Cecil, what do you find captivating about them as a couple, and what is it like to be a part of that?
Cecil: I guess what I find captivating is that, like Jeffrey said, it happened very organically. It’s not like they sat down and said, “What do we need in this podcast to make it popular and let’s check off the boxes and see how many demographic groups we can hit and appeal to.” It definitely just happened very naturally.
I think for me what’s great about playing Cecil the character and what’s really fun about their relationship is that I get to address the idea of gay relationships as something that is utterly normal. It’s like many people have commented, in the strange world of Night Vale the fact that there’s a gay relationship and a relationship with a person of color is the least weird thing going on in this podcast.
It’s just so natural and in performance I think what’s a lot of fun is allowing that, to reflect relationships in very mature kind of way, where it starts off as a crush and then you have a couple of episodes where Cecil is very giddy about any interaction he has with Carlos and going through the worrying phase of “Does he like me? Am I annoying him? What if he hates me?”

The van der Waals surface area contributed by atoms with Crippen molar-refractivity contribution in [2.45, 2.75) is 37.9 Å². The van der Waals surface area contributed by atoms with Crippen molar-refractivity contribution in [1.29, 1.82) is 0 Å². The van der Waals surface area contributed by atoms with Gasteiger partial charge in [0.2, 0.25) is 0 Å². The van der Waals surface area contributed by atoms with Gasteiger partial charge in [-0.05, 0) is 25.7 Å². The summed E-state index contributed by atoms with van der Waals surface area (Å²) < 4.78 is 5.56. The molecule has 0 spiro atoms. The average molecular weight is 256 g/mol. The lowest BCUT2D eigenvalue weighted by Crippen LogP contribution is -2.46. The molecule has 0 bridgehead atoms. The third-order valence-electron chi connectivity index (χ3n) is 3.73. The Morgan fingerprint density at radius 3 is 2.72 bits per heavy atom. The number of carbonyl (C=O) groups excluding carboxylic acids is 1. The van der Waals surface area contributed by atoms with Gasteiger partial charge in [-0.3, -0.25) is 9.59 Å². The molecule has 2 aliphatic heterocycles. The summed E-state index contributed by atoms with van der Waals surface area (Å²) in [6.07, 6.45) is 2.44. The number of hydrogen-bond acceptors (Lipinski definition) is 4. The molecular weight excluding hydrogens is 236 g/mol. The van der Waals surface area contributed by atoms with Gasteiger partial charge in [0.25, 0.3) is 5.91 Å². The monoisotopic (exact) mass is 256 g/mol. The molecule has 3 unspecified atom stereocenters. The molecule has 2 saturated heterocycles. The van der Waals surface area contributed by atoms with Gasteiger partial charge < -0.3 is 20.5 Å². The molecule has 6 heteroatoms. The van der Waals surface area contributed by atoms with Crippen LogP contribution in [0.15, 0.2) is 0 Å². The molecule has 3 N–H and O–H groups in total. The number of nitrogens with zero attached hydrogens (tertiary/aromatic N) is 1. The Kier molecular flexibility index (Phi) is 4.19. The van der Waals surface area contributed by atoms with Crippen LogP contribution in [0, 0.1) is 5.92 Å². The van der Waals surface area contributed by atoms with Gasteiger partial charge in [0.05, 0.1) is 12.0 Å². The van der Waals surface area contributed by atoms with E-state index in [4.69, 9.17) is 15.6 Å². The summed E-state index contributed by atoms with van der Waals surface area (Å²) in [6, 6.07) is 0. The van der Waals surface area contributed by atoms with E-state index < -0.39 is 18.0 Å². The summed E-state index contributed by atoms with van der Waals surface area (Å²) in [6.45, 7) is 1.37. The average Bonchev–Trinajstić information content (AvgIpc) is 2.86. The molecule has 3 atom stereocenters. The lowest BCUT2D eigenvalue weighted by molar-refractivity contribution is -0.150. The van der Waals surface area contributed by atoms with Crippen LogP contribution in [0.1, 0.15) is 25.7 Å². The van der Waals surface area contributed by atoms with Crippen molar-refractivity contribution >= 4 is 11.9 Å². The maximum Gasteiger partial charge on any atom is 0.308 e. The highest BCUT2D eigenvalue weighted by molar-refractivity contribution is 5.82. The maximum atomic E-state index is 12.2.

And then finally achieving reciprocation on Carlos’ part and then moving on from there when they’re actually going on dates, and they’re kind of building a relationship together with the sort of things that happen when you’re in a relationship with someone from the mundane to the fun. So you know it’s not all romance; it is negotiating schedules and habits that just sort of irk you about your partner but you still love them anyways and so you accept them for who they are.
Recently Joseph Fink (creator and co-writer of WTNV) tweeted a screen cap of an email from a listener who disagreed with the gay content on the show. How do you guys react to messages like this?
Jeffrey: I don’t how or if Cecil receives this or in what way he may or may not receive that type of stuff. Sometimes people will email Joseph separately from me, sometimes they’ll email the Night Vale account which we can both read and we’ve had- I can only think of a couple of pretty outright “I don’t like the gay stuff” type of emails and I just ignore them. There’s no reason to engage that type of dialogue there’s nothing I can say to that – you know sometimes I can’t reach my family, who love me dearly, about the issue and so let alone some stranger over email. I don’t even know where they’re coming from who they are or why they would write me that. So yeah generally speaking I ignore them.